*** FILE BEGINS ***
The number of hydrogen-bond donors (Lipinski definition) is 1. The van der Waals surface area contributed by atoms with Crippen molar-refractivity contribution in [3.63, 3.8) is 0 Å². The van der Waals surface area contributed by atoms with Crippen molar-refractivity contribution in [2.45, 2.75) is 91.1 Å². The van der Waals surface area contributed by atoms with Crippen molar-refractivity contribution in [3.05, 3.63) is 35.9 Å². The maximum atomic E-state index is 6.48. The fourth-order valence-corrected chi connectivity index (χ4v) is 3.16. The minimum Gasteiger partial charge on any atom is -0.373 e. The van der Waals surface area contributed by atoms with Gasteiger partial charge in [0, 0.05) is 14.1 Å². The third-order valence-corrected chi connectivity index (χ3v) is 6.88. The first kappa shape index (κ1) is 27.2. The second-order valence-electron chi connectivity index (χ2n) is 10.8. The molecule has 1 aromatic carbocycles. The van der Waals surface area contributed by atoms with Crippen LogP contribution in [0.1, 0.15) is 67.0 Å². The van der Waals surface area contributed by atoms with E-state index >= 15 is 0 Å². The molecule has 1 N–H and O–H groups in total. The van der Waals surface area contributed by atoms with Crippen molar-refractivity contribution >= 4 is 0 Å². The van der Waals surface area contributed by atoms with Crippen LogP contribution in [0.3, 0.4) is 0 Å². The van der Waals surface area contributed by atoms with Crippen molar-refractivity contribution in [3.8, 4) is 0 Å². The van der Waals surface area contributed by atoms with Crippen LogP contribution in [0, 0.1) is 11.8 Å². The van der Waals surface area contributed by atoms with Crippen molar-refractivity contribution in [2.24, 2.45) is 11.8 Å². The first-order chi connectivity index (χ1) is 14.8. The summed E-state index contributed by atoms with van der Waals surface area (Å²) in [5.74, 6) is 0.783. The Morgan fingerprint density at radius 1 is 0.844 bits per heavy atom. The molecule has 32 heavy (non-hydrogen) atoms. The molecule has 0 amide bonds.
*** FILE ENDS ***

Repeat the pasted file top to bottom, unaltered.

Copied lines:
The number of hydrogen-bond donors (Lipinski definition) is 1. The van der Waals surface area contributed by atoms with Crippen molar-refractivity contribution in [3.63, 3.8) is 0 Å². The van der Waals surface area contributed by atoms with Crippen molar-refractivity contribution in [2.45, 2.75) is 91.1 Å². The van der Waals surface area contributed by atoms with Crippen molar-refractivity contribution in [3.05, 3.63) is 35.9 Å². The maximum atomic E-state index is 6.48. The fourth-order valence-corrected chi connectivity index (χ4v) is 3.16. The minimum Gasteiger partial charge on any atom is -0.373 e. The van der Waals surface area contributed by atoms with Gasteiger partial charge in [0, 0.05) is 14.1 Å². The third-order valence-corrected chi connectivity index (χ3v) is 6.88. The first kappa shape index (κ1) is 27.2. The second-order valence-electron chi connectivity index (χ2n) is 10.8. The molecule has 1 aromatic carbocycles. The van der Waals surface area contributed by atoms with Crippen LogP contribution in [0.1, 0.15) is 67.0 Å². The van der Waals surface area contributed by atoms with E-state index >= 15 is 0 Å². The molecule has 1 N–H and O–H groups in total. The van der Waals surface area contributed by atoms with Crippen molar-refractivity contribution >= 4 is 0 Å². The van der Waals surface area contributed by atoms with Crippen LogP contribution in [0.3, 0.4) is 0 Å². The van der Waals surface area contributed by atoms with Crippen molar-refractivity contribution in [3.8, 4) is 0 Å². The van der Waals surface area contributed by atoms with Crippen LogP contribution in [0, 0.1) is 11.8 Å². The van der Waals surface area contributed by atoms with Crippen molar-refractivity contribution in [2.24, 2.45) is 11.8 Å². The first-order chi connectivity index (χ1) is 14.8. The summed E-state index contributed by atoms with van der Waals surface area (Å²) in [5.74, 6) is 0.783. The Morgan fingerprint density at radius 1 is 0.844 bits per heavy atom. The molecule has 32 heavy (non-hydrogen) atoms. The molecule has 0 amide bonds.